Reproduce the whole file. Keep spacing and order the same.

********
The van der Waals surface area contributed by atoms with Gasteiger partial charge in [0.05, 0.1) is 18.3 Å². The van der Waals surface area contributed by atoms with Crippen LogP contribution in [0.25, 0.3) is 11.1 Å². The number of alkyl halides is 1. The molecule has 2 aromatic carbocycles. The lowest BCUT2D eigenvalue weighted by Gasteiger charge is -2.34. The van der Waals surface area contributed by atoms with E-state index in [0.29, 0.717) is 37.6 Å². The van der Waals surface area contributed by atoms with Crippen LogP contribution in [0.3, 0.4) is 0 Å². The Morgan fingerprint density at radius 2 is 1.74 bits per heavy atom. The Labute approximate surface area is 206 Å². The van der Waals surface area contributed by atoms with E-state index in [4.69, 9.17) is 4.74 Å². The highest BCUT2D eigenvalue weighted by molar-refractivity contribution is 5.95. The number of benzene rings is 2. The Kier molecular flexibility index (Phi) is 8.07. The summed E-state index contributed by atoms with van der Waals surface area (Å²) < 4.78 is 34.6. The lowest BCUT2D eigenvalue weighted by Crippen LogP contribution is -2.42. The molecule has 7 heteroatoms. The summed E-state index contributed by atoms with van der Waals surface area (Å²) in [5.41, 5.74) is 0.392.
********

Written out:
The van der Waals surface area contributed by atoms with Gasteiger partial charge in [0.05, 0.1) is 18.3 Å². The van der Waals surface area contributed by atoms with Crippen LogP contribution in [0.25, 0.3) is 11.1 Å². The number of alkyl halides is 1. The molecule has 2 aromatic carbocycles. The lowest BCUT2D eigenvalue weighted by Gasteiger charge is -2.34. The van der Waals surface area contributed by atoms with E-state index in [0.29, 0.717) is 37.6 Å². The van der Waals surface area contributed by atoms with Crippen LogP contribution in [0.3, 0.4) is 0 Å². The Morgan fingerprint density at radius 2 is 1.74 bits per heavy atom. The Labute approximate surface area is 206 Å². The van der Waals surface area contributed by atoms with E-state index in [4.69, 9.17) is 4.74 Å². The highest BCUT2D eigenvalue weighted by molar-refractivity contribution is 5.95. The number of benzene rings is 2. The Kier molecular flexibility index (Phi) is 8.07. The summed E-state index contributed by atoms with van der Waals surface area (Å²) < 4.78 is 34.6. The lowest BCUT2D eigenvalue weighted by Crippen LogP contribution is -2.42. The molecule has 7 heteroatoms. The summed E-state index contributed by atoms with van der Waals surface area (Å²) in [5.41, 5.74) is 0.392.